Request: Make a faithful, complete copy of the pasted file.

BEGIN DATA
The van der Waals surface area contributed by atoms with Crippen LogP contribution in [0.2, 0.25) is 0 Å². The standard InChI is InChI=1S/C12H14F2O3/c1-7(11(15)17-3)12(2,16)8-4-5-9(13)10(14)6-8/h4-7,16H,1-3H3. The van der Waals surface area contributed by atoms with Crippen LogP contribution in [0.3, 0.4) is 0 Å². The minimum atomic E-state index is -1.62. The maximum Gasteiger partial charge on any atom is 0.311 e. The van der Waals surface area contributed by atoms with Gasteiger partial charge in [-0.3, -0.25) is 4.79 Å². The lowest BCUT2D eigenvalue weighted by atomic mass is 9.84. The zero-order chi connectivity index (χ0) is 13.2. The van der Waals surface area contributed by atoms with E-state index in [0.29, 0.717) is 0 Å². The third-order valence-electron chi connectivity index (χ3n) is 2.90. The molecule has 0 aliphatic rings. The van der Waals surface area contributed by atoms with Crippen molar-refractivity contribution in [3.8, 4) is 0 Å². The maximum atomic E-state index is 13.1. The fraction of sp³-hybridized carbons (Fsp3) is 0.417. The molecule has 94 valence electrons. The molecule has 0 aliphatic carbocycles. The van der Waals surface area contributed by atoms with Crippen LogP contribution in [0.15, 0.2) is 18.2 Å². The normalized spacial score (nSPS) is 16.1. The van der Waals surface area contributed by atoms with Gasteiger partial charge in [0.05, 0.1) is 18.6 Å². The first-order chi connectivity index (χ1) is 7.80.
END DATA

The van der Waals surface area contributed by atoms with Crippen LogP contribution in [0.2, 0.25) is 0 Å². The standard InChI is InChI=1S/C12H14F2O3/c1-7(11(15)17-3)12(2,16)8-4-5-9(13)10(14)6-8/h4-7,16H,1-3H3. The van der Waals surface area contributed by atoms with Crippen LogP contribution in [0.3, 0.4) is 0 Å². The minimum atomic E-state index is -1.62. The maximum Gasteiger partial charge on any atom is 0.311 e. The van der Waals surface area contributed by atoms with Gasteiger partial charge in [-0.3, -0.25) is 4.79 Å². The lowest BCUT2D eigenvalue weighted by atomic mass is 9.84. The zero-order chi connectivity index (χ0) is 13.2. The van der Waals surface area contributed by atoms with E-state index in [0.29, 0.717) is 0 Å². The third-order valence-electron chi connectivity index (χ3n) is 2.90. The molecule has 0 aliphatic rings. The van der Waals surface area contributed by atoms with Crippen molar-refractivity contribution in [3.8, 4) is 0 Å². The maximum atomic E-state index is 13.1. The fraction of sp³-hybridized carbons (Fsp3) is 0.417. The molecule has 94 valence electrons. The molecule has 0 aliphatic carbocycles. The van der Waals surface area contributed by atoms with Crippen LogP contribution in [0.15, 0.2) is 18.2 Å². The normalized spacial score (nSPS) is 16.1. The van der Waals surface area contributed by atoms with Gasteiger partial charge in [0.05, 0.1) is 18.6 Å². The first-order chi connectivity index (χ1) is 7.80.